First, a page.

People sometimes wonder why it is important to contact an experienced personal injury lawyer as soon as possible if you suspect an injury was caused by the carelessness or recklessness of another. One important reason is to identify all possible defendants before the statute of limitations (the time in which a lawsuit must be filed) expires.
Consider the following situation: The plaintiff is involved in a car accident caused by the defendant, who was driving his mother’s car at the time of the accident. The plaintiff files a personal injury lawsuit against the defendant within the appropriate statute of limitations period (2 years from the date of the accident). During discovery, the plaintiff learns that the defendant was driving the vehicle within the scope of his employment as a salesman for X Corporation. Plaintiff amends her complaint to add X Corporation as an additional defendant — however, by this time, the statute of limitations has expired.
The question becomes: Does plaintiff’s amended complaint “relate back” to the original lawsuit so as to avoid being dismissed based on statute of limitations grounds? In Wilson v. Molda, No. 1-09-0386 (Ill. App. Ct. Nov. 13, 2009), the Illinois appellate court answered “no”.
The facts in Wilson were identical to the fact-pattern described above. In response to motions to dismiss brought by the defendant’s employer, Metrolift Inc., based on statute of limitations grounds, the plaintiff’s lawyer made two arguments: (1) plaintiff’s lawsuit against the original defendant should satisfy the statute of limitations based on the “respondeat superior” relationship between the defendant and his employer; and (2) the amended complaint should “relate back” to the original complaint based on section 2-616(b) of the Code of Civil Procedure. The court rejected both of plaintiff’s arguments.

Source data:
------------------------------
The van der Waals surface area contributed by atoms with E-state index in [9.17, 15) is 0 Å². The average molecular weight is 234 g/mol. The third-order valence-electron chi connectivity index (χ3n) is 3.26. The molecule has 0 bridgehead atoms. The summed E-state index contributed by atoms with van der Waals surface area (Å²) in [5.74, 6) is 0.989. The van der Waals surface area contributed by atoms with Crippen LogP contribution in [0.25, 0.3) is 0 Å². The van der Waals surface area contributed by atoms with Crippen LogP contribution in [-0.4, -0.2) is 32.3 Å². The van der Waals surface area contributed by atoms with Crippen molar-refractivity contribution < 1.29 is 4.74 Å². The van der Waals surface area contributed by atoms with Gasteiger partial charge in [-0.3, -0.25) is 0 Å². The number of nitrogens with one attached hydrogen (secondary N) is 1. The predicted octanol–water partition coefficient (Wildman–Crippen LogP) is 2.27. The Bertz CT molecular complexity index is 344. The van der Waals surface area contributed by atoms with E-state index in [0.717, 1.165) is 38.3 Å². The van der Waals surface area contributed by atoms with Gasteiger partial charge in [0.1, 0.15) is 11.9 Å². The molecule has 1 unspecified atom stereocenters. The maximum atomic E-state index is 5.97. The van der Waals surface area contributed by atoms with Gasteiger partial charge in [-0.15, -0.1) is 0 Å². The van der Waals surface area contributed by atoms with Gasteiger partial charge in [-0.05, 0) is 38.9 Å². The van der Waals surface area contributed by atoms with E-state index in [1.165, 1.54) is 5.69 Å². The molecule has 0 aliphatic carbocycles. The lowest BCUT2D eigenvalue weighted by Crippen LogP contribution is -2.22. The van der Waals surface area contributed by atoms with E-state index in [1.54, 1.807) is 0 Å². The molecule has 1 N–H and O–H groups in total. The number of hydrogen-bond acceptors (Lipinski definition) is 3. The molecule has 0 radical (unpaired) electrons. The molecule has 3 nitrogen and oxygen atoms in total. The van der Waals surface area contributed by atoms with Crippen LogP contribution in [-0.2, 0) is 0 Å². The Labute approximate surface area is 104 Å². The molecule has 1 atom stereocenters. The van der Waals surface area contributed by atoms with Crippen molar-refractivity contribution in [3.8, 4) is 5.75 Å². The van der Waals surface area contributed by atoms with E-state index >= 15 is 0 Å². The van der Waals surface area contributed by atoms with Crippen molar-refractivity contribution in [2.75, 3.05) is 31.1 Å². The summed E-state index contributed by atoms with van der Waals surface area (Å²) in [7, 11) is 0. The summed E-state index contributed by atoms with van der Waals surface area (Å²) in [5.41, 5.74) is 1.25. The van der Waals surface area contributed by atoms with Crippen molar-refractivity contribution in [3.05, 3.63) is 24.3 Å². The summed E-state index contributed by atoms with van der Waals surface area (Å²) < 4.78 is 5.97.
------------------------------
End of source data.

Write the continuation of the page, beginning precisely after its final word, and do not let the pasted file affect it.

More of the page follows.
First, the court found no basis in any Illinois statute or any Illinois case law to support the contention that because the employer was jointly and severally liable for the employee’s conduct under the theory of respondeat superior, the timely filing of a lawsuit against the employee preserves the plaintiff’s claim against the employer. The court “decline[d] the plaintiff’s invitation to rewrite the existing statute of limitations, as we believe that is the job of the legislature.”
Second, the court held that the plaintiff’s claim against Metrolift does not “relate back” to the original complaint under section 2-616 (b) of the Code. The court found that section (b) permits a plaintiff, under certain circumstances, to add claims to an existing action. By its own terms, subsection (b) applies only to the addition of “causes of action, cross claims or defenses.” Here, plaintiff was not seeking to add a new claim, but instead was seeking to add a new party to an existing action.
Instead, the court found that subsection (d) of section 2-626 deals with adding new parties, but only in cases of “mistaken identity.” The plaintiff admitted that this is not a case of mistaken identity, and therefore subsection (d) did not apply. Therefore, the court affirmed the dismissal of plaintiff’s action against the defendant’s employer based on the statute of limitations.
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